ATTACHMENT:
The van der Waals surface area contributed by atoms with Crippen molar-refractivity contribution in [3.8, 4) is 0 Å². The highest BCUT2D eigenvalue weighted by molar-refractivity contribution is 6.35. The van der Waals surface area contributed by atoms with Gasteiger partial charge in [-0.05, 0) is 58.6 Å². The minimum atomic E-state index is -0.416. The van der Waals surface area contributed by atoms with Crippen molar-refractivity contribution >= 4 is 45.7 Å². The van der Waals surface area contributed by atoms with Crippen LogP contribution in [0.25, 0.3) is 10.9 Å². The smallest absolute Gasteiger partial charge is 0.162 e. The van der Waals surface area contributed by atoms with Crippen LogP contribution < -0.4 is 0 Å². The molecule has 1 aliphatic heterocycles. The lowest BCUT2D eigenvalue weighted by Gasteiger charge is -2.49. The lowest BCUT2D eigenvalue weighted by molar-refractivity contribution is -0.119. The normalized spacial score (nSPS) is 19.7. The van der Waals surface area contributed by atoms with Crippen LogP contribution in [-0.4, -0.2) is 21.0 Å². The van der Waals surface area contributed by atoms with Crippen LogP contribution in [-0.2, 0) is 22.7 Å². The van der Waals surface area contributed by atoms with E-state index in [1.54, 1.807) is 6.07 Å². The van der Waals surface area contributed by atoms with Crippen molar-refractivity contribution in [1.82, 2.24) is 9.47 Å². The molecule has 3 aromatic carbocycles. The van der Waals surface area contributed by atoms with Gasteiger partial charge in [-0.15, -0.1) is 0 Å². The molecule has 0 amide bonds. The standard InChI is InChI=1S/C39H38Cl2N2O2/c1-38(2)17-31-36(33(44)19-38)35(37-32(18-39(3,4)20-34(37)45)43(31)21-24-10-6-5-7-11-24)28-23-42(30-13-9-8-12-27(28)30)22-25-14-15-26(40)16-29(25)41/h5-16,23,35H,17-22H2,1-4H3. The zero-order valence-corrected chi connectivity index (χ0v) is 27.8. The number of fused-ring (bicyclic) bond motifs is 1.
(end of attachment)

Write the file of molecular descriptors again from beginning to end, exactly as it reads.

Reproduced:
The van der Waals surface area contributed by atoms with Crippen molar-refractivity contribution in [3.8, 4) is 0 Å². The highest BCUT2D eigenvalue weighted by molar-refractivity contribution is 6.35. The van der Waals surface area contributed by atoms with Gasteiger partial charge in [-0.05, 0) is 58.6 Å². The minimum atomic E-state index is -0.416. The van der Waals surface area contributed by atoms with Crippen molar-refractivity contribution >= 4 is 45.7 Å². The van der Waals surface area contributed by atoms with Crippen LogP contribution in [0.25, 0.3) is 10.9 Å². The smallest absolute Gasteiger partial charge is 0.162 e. The van der Waals surface area contributed by atoms with Crippen LogP contribution < -0.4 is 0 Å². The molecule has 1 aliphatic heterocycles. The lowest BCUT2D eigenvalue weighted by Gasteiger charge is -2.49. The lowest BCUT2D eigenvalue weighted by molar-refractivity contribution is -0.119. The normalized spacial score (nSPS) is 19.7. The van der Waals surface area contributed by atoms with Crippen LogP contribution in [-0.4, -0.2) is 21.0 Å². The van der Waals surface area contributed by atoms with Crippen LogP contribution in [-0.2, 0) is 22.7 Å². The van der Waals surface area contributed by atoms with E-state index in [1.54, 1.807) is 6.07 Å². The van der Waals surface area contributed by atoms with Crippen molar-refractivity contribution in [1.82, 2.24) is 9.47 Å². The molecule has 3 aromatic carbocycles. The van der Waals surface area contributed by atoms with Gasteiger partial charge in [-0.15, -0.1) is 0 Å². The molecule has 0 amide bonds. The standard InChI is InChI=1S/C39H38Cl2N2O2/c1-38(2)17-31-36(33(44)19-38)35(37-32(18-39(3,4)20-34(37)45)43(31)21-24-10-6-5-7-11-24)28-23-42(30-13-9-8-12-27(28)30)22-25-14-15-26(40)16-29(25)41/h5-16,23,35H,17-22H2,1-4H3. The zero-order valence-corrected chi connectivity index (χ0v) is 27.8. The number of fused-ring (bicyclic) bond motifs is 1.